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- ItemDevelopment of the Industrial IoT Competences in the Areas of Organization, Process, and Interaction Based on the Learning Factory Concept(2017) Gronau, Norbert; Ullrich, André; Teichmann, Malte
- ItemIntentional Forgetting in Organizations: The Importance of Eliminating Retrieval Cues for Implementing New Routines(2018) Kluge, Annette; Gronau, Norbert
- ItemPopularity cues in online media: Theoretical and methodological perspectives in political communication research(2018) Porten-Cheé, Pablo; Jost, Pablo; Eilders, Christiane; Maurer, Marcus; Haßler, Jörg
- ItemInclusive Innovation and Entrepreneurship in the New Digital Era(Weizenbaum Institute, 2019) Allen, Jonathan P.The intensive digitization of society has coincided with rising economic inequality across the developed economies. Missing from the standard list of policy responses to rising inequality is the role of innovation and entrepreneurship. This paper argues that new digital business models, that capture value differently and share the wealth created more broadly, will be a necessary part of addressing technology-based inequality. This in turn will require more support for inclusive innovation and entrepreneurship, which will allow novel, alternative value models to emerge, and be given a chance to compete and succeed. Using a three-part model of the main modes of performance in the digital era - datafication, algorithms, and platforms - the paper will discuss skills and intervention that might help in making digital innovation and entrepreneurship more inclusive.
- ItemSkill Development on the Shop Floor - Heading to a Digital Divide?(Weizenbaum Institute, 2019) Warnhoff, Kathleen; De Paiva Lareiro, PatriciaIn recent years, there has been a huge debate on how modern sensor technology and the increasing connectivity of production systems have changed industrial production processes and working conditions. This article contributes to the discussion on the effects of digitalization on skill development under different working conditions with the following question: How has learning in the work-process changed with the introduction of data-based technologies? To examine the interaction between digital assistance systems and organizational parameters on informal learning, we analyzed the implementation of digital assistant systems in two different groups: low-skilled assembly workers and high-skilled shop floor managers. Our findings suggest that a lack of autonomy in workplaces has negative impacts on informal learning and thus skill development. When the design of assistance systems perpetuates preexisting inequalities in the working conditions, their use can contribute to a polarization of qualifications and a digital divide of the workforce.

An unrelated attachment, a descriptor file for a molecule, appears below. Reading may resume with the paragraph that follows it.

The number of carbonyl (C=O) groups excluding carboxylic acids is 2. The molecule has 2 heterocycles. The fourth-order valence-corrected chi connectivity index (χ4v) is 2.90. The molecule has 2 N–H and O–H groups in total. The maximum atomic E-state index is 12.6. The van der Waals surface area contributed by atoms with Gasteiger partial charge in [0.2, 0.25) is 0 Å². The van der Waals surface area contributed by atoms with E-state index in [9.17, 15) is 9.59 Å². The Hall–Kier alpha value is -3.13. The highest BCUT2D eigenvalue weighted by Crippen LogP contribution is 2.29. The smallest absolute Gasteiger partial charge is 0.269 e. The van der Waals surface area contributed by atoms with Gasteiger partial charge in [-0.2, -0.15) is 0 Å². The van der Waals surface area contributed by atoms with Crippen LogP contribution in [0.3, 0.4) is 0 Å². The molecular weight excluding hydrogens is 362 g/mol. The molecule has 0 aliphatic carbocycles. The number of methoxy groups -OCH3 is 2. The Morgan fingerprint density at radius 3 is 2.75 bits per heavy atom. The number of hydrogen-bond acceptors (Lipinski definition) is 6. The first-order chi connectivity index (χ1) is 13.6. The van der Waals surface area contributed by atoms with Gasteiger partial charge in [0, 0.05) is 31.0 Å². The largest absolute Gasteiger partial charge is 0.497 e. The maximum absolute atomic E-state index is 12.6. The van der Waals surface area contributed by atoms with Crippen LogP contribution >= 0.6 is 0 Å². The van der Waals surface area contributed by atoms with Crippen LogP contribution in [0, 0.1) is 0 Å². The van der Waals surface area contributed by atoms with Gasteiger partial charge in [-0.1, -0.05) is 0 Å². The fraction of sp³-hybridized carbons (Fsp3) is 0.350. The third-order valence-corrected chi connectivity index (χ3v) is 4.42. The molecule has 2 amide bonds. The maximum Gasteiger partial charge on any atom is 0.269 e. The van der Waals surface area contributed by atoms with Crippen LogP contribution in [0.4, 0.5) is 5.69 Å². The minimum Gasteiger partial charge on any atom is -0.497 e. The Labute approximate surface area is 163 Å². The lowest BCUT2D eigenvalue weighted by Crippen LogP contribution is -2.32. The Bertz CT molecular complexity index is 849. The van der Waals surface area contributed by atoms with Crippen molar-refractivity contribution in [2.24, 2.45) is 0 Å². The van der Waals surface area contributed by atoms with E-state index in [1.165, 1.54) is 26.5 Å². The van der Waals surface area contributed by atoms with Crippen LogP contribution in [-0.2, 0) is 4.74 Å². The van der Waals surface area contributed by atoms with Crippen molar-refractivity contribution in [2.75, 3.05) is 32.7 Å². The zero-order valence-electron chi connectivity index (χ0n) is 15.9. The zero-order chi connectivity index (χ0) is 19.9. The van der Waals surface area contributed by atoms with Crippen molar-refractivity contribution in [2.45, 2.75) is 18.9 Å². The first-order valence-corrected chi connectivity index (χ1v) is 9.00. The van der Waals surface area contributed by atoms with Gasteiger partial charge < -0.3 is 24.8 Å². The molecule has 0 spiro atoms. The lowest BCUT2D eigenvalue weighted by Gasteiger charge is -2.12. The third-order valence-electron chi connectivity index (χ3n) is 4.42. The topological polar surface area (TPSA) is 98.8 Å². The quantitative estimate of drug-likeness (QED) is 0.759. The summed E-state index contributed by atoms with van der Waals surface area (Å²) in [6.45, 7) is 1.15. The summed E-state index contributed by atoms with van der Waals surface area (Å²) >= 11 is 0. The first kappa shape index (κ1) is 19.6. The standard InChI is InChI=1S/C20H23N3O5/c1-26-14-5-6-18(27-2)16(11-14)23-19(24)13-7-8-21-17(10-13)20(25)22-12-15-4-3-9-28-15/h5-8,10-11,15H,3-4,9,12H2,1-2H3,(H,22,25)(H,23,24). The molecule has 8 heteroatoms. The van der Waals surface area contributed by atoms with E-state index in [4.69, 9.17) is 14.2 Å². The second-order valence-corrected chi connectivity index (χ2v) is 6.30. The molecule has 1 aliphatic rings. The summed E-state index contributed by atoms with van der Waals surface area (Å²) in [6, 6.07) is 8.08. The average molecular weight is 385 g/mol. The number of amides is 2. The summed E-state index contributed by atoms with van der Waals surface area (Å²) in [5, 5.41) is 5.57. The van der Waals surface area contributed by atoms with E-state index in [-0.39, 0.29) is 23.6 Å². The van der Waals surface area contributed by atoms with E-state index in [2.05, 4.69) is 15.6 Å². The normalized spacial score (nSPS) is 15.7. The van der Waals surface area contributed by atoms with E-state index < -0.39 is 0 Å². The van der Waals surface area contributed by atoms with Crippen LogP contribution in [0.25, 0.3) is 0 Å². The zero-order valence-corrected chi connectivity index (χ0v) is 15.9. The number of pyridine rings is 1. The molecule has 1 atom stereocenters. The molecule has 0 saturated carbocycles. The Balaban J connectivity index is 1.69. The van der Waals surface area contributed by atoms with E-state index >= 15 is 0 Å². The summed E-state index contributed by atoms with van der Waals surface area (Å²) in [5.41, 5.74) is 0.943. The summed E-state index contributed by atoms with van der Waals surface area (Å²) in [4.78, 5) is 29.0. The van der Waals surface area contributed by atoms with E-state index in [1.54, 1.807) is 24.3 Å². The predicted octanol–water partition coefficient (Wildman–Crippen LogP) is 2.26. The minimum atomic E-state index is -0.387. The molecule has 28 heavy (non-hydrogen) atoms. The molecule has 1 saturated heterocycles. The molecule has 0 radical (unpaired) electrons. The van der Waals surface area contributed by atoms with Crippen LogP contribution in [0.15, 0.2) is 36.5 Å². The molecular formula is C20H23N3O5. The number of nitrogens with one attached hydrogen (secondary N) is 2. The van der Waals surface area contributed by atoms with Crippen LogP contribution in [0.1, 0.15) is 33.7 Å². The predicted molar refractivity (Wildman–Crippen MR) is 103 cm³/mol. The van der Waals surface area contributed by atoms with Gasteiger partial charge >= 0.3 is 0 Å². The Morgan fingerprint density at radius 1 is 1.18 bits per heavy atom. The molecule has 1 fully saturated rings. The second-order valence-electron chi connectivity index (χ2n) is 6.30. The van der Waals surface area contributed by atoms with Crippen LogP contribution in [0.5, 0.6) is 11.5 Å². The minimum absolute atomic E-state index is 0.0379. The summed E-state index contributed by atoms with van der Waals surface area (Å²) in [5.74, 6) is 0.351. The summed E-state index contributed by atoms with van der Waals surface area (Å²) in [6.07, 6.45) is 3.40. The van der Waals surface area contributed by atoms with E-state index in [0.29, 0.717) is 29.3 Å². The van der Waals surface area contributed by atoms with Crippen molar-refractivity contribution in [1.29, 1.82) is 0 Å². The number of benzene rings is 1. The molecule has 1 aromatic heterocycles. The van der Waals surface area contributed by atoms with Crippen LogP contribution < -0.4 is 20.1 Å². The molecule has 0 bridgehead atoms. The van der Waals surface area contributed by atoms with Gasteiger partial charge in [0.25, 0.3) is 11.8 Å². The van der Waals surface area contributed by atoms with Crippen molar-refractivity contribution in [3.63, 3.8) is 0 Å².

- ItemInequalities of Professional Learning on Social Media Platforms(Weizenbaum Institute, 2019) Bergviken Rensfeldt, Annika; Hillman, ThomasProfessional learning on social media is generally framed as unproblematic, but the transition to these platforms marks a change as professionals’ work is conditioned by their logic and economy. In this paper, our focus is how problematic inequalities of teachers’ professional learning around access, participation and resources are produced as their professional exchanges is formed by social media participation. Three aspects of inequality have been examined. First, the performance of teachers’ (un)equal professional opportunities; second, (un)equal access to resources; and third, (un)equal existential opportunities for professional development. We draw on examination of three-years of API data from a large teacher Facebook-group asking, who can participate (gender, location), what voices are heard (status, language), and how does the social media platform condition professional exchange and participation? Our results consider the opportunities and costs for teachers as individuals, professionals and intellectuals. They reveal problematic temporal aspects such as work intensification, and limited professional exchange, partly conditioned by the platform functionality.